British Columbia

Vancouver park rangers focus on fire risk as hot, dry weather ramps up

Park Rangers in Vancouver are always on the lookout for people smoking at the beach or lighting bonfires, but that vigilance is amplified when the city is blasted with a heat wave.

'We are checking in to make sure it's absolutely zero tolerance on any type of flame at all'

Vancouver park rangers are on patrol, making sure people aren't doing anything to risk sparking a fire. (Rafferty Baker/CBC)

Mike MacIntosh and Daniel Wong, casually wander up to a group of people preparing lunch on Vancouver's Third Beach.

"Hello there. We're park rangers," Wong says to a woman in her bathing suit standing next to a red propane stove.

The woman immediately knows why they're there.

"Oh we're not allowed to have this?" she asks, indicating toward the stove.

"Yeah, unfortunately there's no propane, stoves, anything like that on sandy beaches," Wong explains. 

The lunch has been interrupted, but MacIntosh tells the group they can go up above the beach and — within a strict set of rules — continue to cook in the other part of the park.

The rangers are on high alert for anything that could spark a wildfire. On Thursday, with temperatures in the 30s, they were posting warning signs around the park to remind park and beach users of the risk.

Vancouver park ranger Daniel Wong posts a sign warning of the fire danger at Third Beach on Thursday. (Rafferty Baker/CBC)

MacIntosh and Wong will walk about 10 kilometres a day patrolling Stanley Park and Third Beach. The beach is a little farther out of the way, compared to many of Vancouver's other beaches, and people will sometimes try to get away with banned activity, like bonfires.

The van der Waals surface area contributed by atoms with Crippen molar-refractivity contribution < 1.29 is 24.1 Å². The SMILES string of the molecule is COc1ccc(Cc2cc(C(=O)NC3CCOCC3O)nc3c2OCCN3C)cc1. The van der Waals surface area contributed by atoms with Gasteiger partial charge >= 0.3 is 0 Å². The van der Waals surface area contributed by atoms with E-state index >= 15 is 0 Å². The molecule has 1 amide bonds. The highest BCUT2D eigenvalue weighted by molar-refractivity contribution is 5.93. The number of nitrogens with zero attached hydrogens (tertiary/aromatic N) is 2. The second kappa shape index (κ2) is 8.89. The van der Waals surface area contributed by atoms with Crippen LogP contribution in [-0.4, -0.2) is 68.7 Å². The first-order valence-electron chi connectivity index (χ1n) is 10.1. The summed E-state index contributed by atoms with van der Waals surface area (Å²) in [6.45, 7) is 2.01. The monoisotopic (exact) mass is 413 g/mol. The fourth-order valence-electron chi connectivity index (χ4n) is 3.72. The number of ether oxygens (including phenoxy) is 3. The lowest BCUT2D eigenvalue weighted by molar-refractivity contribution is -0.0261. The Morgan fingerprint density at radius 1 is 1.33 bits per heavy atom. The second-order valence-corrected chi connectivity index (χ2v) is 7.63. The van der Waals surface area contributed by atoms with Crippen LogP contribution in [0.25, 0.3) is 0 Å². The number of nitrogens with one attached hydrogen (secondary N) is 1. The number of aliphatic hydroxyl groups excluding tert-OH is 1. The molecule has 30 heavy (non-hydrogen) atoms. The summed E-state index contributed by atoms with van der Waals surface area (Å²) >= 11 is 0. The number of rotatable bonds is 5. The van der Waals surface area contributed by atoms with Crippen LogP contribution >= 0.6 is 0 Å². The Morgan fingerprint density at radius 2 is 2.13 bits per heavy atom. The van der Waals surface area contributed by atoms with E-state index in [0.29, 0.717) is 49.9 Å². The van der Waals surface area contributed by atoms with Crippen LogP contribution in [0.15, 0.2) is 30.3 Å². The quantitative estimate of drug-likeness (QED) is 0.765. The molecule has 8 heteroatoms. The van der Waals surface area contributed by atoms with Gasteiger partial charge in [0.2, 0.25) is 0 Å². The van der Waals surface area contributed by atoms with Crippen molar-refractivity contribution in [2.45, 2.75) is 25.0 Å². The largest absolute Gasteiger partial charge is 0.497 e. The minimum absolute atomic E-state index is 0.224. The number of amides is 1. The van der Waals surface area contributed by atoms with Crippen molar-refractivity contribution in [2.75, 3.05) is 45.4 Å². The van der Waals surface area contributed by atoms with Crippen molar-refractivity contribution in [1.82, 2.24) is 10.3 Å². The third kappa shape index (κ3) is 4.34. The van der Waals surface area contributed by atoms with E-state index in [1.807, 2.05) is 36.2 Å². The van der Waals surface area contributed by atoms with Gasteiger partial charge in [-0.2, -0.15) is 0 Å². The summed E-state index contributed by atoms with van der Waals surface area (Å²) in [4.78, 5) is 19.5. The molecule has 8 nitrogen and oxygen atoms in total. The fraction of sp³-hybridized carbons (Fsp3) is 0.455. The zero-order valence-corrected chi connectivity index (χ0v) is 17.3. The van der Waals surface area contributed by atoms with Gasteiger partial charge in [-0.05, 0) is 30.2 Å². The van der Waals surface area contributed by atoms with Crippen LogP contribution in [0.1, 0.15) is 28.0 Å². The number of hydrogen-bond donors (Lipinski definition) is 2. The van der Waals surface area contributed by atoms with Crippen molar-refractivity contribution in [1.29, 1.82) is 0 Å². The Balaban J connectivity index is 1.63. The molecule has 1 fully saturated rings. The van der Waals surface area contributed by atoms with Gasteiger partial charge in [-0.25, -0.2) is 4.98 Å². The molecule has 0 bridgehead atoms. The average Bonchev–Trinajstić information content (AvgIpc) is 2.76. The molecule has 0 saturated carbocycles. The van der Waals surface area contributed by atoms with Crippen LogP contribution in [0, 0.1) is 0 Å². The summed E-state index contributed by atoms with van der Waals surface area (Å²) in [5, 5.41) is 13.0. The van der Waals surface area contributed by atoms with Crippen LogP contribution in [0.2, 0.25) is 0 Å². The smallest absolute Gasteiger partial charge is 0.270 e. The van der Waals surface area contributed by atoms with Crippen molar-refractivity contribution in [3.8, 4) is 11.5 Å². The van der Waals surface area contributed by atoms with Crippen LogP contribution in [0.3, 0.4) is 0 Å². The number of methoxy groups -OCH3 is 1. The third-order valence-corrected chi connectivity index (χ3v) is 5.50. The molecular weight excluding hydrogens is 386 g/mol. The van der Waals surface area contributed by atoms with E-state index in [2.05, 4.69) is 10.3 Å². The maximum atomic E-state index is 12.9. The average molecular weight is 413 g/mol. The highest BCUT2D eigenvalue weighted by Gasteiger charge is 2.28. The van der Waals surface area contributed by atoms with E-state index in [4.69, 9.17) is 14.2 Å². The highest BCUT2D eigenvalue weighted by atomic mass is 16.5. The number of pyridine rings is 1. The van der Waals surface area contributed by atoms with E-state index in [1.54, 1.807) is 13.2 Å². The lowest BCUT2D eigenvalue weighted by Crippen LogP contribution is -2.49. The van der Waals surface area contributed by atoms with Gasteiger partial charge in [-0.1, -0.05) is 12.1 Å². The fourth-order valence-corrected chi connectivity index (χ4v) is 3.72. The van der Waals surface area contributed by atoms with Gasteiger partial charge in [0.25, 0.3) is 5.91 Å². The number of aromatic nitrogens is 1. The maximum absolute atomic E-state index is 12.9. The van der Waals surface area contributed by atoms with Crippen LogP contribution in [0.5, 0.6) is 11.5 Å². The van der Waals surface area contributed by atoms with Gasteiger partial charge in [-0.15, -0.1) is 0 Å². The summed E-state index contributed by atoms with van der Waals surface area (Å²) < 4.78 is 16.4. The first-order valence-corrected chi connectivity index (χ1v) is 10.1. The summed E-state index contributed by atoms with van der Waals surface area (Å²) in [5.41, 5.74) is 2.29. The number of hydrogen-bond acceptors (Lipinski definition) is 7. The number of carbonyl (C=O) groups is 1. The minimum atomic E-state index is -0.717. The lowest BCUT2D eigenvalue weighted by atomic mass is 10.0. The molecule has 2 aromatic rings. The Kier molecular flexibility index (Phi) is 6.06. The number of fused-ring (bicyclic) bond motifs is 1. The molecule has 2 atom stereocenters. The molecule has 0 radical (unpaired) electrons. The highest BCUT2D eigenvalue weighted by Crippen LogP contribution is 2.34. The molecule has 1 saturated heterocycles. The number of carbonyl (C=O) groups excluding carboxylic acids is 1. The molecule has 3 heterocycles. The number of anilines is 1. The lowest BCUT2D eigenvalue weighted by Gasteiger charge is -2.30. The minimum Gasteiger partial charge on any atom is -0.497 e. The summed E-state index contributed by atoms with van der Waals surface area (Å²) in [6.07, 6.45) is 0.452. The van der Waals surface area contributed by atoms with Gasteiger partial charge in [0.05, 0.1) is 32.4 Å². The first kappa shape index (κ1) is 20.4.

"Beach fires, people will have them and attempt to put them out. They'll often bury them in sand, but they often won't go out, and the areas where that sand is covered become real hot spots," said MacIntosh.

The rangers stopped by a spot where fire crews were called to Wednesday night to douse a bonfire. They sifted through the sand and turned over the remains to make sure there were no embers.

Daniel Wong and Mike MacIntosh sift through the sand and burned wood left after an illegal bonfire the night before. The rangers say sand can insulate embers, keeping them red hot long after someone thinks they extinguished the fire. (Rafferty Baker/CBC)

But for MacIntosh, who has spent years working in Stanley Park, it's the risk of fire in the wooded area that worries him.

"As far as fires in Stanley Park at the present time, the forest of course — that's job one. We need to be on the lookout for any type of event in the forested areas," he said.

The ranger said firefighters have been dispatched to Stanley Park several times already this year to extinguish brush fires. The fires can be challenging to access, and crews will often have to run hundreds of metres of hose to get to remote spots.

Stanley Park is a huge draw for tourists visiting Vancouver. (Rafferty Baker/CBC)

According to MacIntosh, the brush fires are often started by human activity, and people living in the park are frequently to blame.

"Homelessness is always a concern in our parks and we are attempting to remove encampments when we're able to do so," said MacIntosh.

"We are checking in to make sure it's absolutely zero tolerance on any type of flame at all. We have to remember that Stanley Park itself, it is an icon. It's a cultural symbol to this area. It's an incredibly important place," he said.

Mike MacIntosh retired several years ago, but he returned to work as a park ranger in Stanley Park, which he cares deeply about. (Rafferty Baker/CBC)

Until the weather cools off in the region, MacIntosh, Wong and the other rangers in parks across the city are going to be hyper-vigilant when it comes to illegal fires, people smoking in parks, charcoal barbecues, and cooking that doesn't follow the letter of the law.

Follow Rafferty Baker on Twitter: @raffertybaker

About the Author

Rafferty Baker is CBC Vancouver's mobile journalist. Follow him @raffertybaker


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